Opioids decreasing Life Expectancy

Posted on Dec 27, 2017
Share on Facebook0Share on Google+0Tweet about this on TwitterShare on LinkedIn0Share on Reddit0Share on Tumblr0Print this page

More horrific statistics that directly relate to the ongoing opioid abuse epidemic have just been released by the National Center for Health Statistics. The average life expectancy for a United States’ citizen has dropped for a second year in a row in 2016.

An Alarming Revelation

“I’m not prone to dramatic statements,” says Robert Anderson, chief of the mortality statistics branch at the National Center for Health Statistics, “but I think we should be really alarmed. The drug overdose problem is a public health problem, and it needs to be addressed. We need to get a handle on it.” The last time that the life expectancy in the U.S. dropped was in 1993 due to the AIDS epidemic. The last time life expectancy dropped two years in a row was in the early 1960’s.

There Is A Solution

The drop from 78.7 in 2015 to 78.6 in 2016 may not seem that significant when just read on paper, but when the perspective is brought in as this relates to an entire population, an estimated 323 million in the United States, this adds up to a significant period of time. University of Southern California demographic and sociologist Arun Hendi pleads, “the nation urgently needs to cut off the supply of drugs flooding the market, particularly heroin and fentanyl. The U.S. also needs to increase the availability of treatment for addicted Americans and improve access to high-quality health care.” Hendi’s call for help for better treatment for drug addiction is not only for those seeking help for heroin addiction, but also anyone seeking to stop abusing substances.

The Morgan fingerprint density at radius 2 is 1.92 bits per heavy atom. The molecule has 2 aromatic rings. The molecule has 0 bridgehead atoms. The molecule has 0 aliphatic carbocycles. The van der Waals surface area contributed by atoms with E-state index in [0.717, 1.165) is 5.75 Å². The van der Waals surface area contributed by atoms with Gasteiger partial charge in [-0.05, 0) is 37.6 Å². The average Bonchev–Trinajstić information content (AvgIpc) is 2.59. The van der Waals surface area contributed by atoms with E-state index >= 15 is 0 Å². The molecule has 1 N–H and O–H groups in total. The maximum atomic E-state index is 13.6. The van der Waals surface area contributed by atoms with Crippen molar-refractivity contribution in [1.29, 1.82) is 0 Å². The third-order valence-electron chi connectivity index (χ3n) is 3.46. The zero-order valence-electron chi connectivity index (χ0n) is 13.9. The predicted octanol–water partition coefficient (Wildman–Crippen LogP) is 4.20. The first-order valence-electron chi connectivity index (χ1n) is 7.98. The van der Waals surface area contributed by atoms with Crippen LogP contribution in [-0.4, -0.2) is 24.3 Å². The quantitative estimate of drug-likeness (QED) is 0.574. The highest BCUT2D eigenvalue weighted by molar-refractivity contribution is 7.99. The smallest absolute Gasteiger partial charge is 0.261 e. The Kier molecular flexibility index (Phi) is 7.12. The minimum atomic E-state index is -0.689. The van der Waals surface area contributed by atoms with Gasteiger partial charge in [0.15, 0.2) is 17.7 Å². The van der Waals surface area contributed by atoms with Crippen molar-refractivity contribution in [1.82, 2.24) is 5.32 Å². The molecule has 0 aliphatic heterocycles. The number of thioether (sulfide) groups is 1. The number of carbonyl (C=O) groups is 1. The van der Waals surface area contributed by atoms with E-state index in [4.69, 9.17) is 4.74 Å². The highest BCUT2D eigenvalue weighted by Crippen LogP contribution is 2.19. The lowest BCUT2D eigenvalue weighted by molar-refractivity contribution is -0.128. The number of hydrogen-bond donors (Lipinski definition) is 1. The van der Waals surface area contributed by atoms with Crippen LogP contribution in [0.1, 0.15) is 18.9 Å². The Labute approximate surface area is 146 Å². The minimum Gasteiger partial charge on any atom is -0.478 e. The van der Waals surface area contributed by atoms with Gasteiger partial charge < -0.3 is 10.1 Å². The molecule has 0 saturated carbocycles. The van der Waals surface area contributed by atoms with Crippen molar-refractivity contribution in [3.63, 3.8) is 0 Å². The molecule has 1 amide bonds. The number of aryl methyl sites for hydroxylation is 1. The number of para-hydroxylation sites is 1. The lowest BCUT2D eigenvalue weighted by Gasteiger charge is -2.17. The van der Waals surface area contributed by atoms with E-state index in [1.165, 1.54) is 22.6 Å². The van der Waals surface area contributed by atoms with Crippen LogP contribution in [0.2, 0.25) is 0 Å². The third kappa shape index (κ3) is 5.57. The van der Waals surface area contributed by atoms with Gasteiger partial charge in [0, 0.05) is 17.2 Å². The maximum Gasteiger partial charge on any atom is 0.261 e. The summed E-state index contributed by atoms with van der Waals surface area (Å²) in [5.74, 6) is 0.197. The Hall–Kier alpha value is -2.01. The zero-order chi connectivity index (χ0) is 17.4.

The last alarming statistic the rate of drug overdose deaths involving synthetic opioids also jumped significantly, from 3.1 per 100,000 in 2015 and 6.2 per 100,000 in 2016. This doubling, as well as the rise in deaths from alcohol and suicide, are playing a major role in the declining life expectancy.

Getting Help

The best way we can prevent our friends or family members from becoming part of these alarming statistics is to learn the warning signs. Be aware of constricted pupils, lethargic energy levels, mood shifts, and general changes to a person’s daily activities. Don’t be afraid to ask questions if you suspect a loved one is suffering from opioid addiction or substance abuse. You can reach out to us 24/7 for free consultations with specialized staff members.

We here at Infinite Recovery are closely monitoring the opioid epidemic and are here to help. If you or a loved one is struggling with opioid addiction or heroin addiction, get help now. We offer a confidential hotline at (844) 206-9063 and our admissions team is available 24/7 online.

 

 

Transform your life: (844) 206-9063 Call NowGet Help Now